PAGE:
Argentina May Sell Up to $15 Billion in Debt to Pay Holdoutsby
Prat-Gay outlines plans contingent on congressional action
Sale would follow repeal of Lock Law, Sovereign Payment Law
Argentina may seek to sell as much as $15 billion in bonds to settle debt with creditors, Finance Minister Alfonso Prat-Gay told reporters Monday.
The country will issue international bonds to pay holdouts who reach an agreement with the nation by Feb. 29 soon after congress repeals laws that bar it from paying creditors, he said. The announcement follows a milestone decision by U.S. District Judge Thomas Griesa, who agreed Friday to lift injunctions barring Argentina from servicing debt or raising capital in international debt markets if conditions are met. The government expects to save $5 billion due to the terms of the deal it proposed to its creditors and an additional $3 billion from paying bondholders in cash rather than through a bond exchange, Prat-Gay added.
"We are studying the details of the proposal we will send to congress," Prat-Gay said at the Finance Ministry alongside Finance Secretary Luis Caputo. "Much will depend on how many funds join the proposal next week. We’re planning to do things in such a way that we only have to go to congress once on this matter."
Argentine securities fell after the announcement, with Bonar 2024 bonds issued under local legislation, losing 1.14 cent to 107.05 cents on the dollar, at 12:30 p.m. in New York. That’s the lowest price since Feb. 11. Yields rose 0.19 percentage point to 8 percent.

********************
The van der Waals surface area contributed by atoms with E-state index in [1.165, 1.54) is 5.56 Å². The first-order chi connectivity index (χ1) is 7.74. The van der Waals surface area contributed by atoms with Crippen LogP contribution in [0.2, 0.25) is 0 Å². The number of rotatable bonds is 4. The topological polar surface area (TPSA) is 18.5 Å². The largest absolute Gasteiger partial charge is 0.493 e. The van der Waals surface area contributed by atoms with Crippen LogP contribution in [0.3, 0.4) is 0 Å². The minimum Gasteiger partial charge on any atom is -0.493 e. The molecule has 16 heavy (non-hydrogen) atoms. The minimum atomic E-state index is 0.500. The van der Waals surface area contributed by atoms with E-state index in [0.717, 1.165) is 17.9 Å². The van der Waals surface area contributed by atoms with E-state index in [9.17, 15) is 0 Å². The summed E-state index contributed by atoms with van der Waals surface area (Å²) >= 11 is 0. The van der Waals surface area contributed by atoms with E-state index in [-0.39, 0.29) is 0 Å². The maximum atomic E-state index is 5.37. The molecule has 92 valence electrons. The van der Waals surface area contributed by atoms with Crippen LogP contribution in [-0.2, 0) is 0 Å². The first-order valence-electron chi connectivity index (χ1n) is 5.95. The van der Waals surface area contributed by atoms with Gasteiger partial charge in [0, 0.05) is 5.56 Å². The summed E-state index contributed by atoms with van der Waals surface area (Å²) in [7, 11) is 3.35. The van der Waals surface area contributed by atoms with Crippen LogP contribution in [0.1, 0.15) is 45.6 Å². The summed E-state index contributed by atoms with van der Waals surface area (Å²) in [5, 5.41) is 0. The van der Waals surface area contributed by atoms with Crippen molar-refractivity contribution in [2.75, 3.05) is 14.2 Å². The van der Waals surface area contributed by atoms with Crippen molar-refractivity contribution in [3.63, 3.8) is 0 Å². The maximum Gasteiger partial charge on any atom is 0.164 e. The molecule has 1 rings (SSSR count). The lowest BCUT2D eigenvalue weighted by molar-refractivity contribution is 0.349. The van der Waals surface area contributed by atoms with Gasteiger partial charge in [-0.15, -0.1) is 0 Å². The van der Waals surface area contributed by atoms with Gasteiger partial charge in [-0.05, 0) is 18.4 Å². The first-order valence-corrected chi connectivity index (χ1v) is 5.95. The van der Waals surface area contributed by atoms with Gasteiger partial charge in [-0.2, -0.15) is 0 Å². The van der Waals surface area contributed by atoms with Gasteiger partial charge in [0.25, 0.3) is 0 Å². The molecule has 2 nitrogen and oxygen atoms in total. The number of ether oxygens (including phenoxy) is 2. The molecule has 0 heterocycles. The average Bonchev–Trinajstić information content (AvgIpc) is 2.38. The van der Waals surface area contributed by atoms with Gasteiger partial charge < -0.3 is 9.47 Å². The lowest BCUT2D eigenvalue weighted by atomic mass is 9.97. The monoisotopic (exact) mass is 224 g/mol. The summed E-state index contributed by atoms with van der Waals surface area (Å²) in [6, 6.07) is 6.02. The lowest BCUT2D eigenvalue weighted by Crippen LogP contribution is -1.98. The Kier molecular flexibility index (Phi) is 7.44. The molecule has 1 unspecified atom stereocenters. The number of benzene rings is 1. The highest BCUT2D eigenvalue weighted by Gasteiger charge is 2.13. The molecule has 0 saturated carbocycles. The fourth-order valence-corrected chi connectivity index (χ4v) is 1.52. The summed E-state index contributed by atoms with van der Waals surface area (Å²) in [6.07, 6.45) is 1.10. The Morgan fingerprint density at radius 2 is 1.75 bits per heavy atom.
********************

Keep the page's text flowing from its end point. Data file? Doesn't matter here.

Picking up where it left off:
“Weakness in Bonar 24s is a result of the debt case moving faster than expected, an eventual preference for NY law debt at current relative yields and the fear of a supply glut in local law debt,” Jane Brauer, a strategist at Bank of America Corp., said by e-mail.
There is no date set yet for congress to discuss the repealing of the so-called Lock Law and the Sovereign Payment Law, which bar the country from reopening the 2005 and 2010 restructurings and which mandate the country make bond payments through local channels, Prat-Gay said. Repealing the laws are among the U.S. judge’s requirements to lift the injunction. Argentina’s congress, currently in recess, reconvenes March 1.
Debt mediator Daniel Pollack also sent a statement Monday noting that five new funds agreed to settle with Argentina for a total of $250 million and 185 million euros. Argentina has already agreed to pay more than $1 billion to settle with billionaire Kenneth Dart’s EM Ltd. and Montreux Partners in addition to deals with holders of euro-denominated debt and 50,000 Italian bondholders. The agreements are part of a strategy by newly elected President Mauricio Macri to fulfill a pledge to reach deals that allow South America’s second-largest economy to return to global capital markets.
"All the banks we’ve spoken with are confident that we can raise the money we need in the market," Caputo said. "We’re optimistic."
Argentina is considering all jurisdictions and options for the new issuance, Prat-Gay said, without specifying whether the bonds would be issued under local or foreign jurisdiction. The country has been isolated from international markets since its $95 billion default in 2001.